Twenty years ago, a little boy in Germany dreamed about becoming a jet plane pilot, and this dream became the theme of his life.
But about a few weeks ago, this same young man, now 27, deliberately crashed his Germanwings Airbus 320 into a mountainside in the French Alps, killing himself and murdering 149 other people.
At the time of this writing (at the end of March 2015), there is only a lot of guesswork about Lubitz’ motive for his horrendous act. But the general theme is that the young man was depressed, and committed this mass murder as an “acting out” of his emotional problems.
As someone who has helped, over the years, more than a few adults and children with a clinical diagnosis of depression, I take offense at the sloppy, unprofessional suggestion that depression caused this deliberate plane crash.
It is true that depression raises the risk of suicide, but never does it -- by itself -- cause homicide. If homicide occurs, it is because something else was going on as well. And in the case of Lubitz, there is more than just a hint of causal factors other than depression. Notes have been found in his apartment from his physicians that raised concerns about his ability to work. His girlfriend ended a romantic relationship with him soon before the fateful day of his deliberate crash.
Also, in his past, is a record of his receiving an injection of an anti-psychotic medication: note here especially that this was an "injection," which should raise not a few flags. That fact alone is a sign of a condition that goes beyond depression or “emotional problems.” Such medication is given for clinically severe disruptions in thought-organization, or reality-testing, or both.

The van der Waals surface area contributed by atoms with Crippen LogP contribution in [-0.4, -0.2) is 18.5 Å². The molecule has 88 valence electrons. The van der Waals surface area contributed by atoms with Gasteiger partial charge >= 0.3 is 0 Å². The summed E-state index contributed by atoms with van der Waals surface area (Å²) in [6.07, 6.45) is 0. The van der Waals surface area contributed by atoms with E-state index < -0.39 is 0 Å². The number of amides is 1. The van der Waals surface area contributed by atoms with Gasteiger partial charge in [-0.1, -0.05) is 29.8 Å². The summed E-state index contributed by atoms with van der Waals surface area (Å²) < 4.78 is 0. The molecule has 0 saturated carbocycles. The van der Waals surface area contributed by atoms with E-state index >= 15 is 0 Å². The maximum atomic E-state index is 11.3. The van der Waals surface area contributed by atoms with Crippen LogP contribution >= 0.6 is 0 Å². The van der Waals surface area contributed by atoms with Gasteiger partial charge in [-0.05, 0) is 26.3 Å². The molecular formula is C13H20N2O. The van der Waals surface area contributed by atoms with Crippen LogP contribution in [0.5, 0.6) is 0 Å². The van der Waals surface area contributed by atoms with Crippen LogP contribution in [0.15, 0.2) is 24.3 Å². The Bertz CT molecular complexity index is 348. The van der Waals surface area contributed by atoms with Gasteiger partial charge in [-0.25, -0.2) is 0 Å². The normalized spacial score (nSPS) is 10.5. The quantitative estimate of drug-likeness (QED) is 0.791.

But even the presence of a more severe psychiatric disorder is not enough. Many, many people with psychotic problems (like schizophrenia) are able to work and enjoy family life successfully if the problem is managed well (with the necessary help of professionals).
So depression cannot be blamed. And neither can schizophrenia (because at the end of March, I suspect this will be the main identified culprit in the media news cycle in April).
Of all the passions, depression (or, rather, “despondency”) is not the one that murders. Rather, it is -- obviously -- anger that most often lurks in homicide’s background.